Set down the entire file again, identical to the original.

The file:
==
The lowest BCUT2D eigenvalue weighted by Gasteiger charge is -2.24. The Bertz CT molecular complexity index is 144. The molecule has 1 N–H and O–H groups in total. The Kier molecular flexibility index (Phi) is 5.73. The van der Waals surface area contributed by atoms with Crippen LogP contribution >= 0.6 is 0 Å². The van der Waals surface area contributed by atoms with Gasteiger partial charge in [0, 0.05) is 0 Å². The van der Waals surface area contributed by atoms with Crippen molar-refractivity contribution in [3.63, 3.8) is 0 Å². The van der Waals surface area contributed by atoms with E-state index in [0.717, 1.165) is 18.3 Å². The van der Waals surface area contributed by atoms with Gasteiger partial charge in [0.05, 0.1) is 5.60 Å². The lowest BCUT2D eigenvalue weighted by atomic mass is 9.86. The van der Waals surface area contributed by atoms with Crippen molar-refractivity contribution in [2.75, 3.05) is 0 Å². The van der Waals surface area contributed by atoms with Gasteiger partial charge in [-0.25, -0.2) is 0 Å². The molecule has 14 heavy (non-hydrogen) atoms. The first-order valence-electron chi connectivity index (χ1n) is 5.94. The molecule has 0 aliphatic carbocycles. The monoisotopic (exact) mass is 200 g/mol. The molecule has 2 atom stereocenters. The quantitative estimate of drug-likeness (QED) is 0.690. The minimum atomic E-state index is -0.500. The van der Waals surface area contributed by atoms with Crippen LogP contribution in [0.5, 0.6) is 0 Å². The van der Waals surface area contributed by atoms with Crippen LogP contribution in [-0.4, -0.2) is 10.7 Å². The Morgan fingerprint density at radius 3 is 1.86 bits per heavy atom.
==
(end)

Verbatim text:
The lowest BCUT2D eigenvalue weighted by Gasteiger charge is -2.24. The Bertz CT molecular complexity index is 144. The molecule has 1 N–H and O–H groups in total. The Kier molecular flexibility index (Phi) is 5.73. The van der Waals surface area contributed by atoms with Crippen LogP contribution >= 0.6 is 0 Å². The van der Waals surface area contributed by atoms with Gasteiger partial charge in [0, 0.05) is 0 Å². The van der Waals surface area contributed by atoms with Crippen molar-refractivity contribution in [3.63, 3.8) is 0 Å². The van der Waals surface area contributed by atoms with E-state index in [0.717, 1.165) is 18.3 Å². The van der Waals surface area contributed by atoms with Gasteiger partial charge in [0.05, 0.1) is 5.60 Å². The lowest BCUT2D eigenvalue weighted by atomic mass is 9.86. The van der Waals surface area contributed by atoms with Crippen molar-refractivity contribution in [2.75, 3.05) is 0 Å². The van der Waals surface area contributed by atoms with Gasteiger partial charge in [-0.25, -0.2) is 0 Å². The molecule has 14 heavy (non-hydrogen) atoms. The first-order valence-electron chi connectivity index (χ1n) is 5.94. The molecule has 0 aliphatic carbocycles. The monoisotopic (exact) mass is 200 g/mol. The molecule has 2 atom stereocenters. The quantitative estimate of drug-likeness (QED) is 0.690. The minimum atomic E-state index is -0.500. The van der Waals surface area contributed by atoms with Crippen LogP contribution in [0.5, 0.6) is 0 Å². The van der Waals surface area contributed by atoms with Crippen LogP contribution in [-0.4, -0.2) is 10.7 Å². The Morgan fingerprint density at radius 3 is 1.86 bits per heavy atom.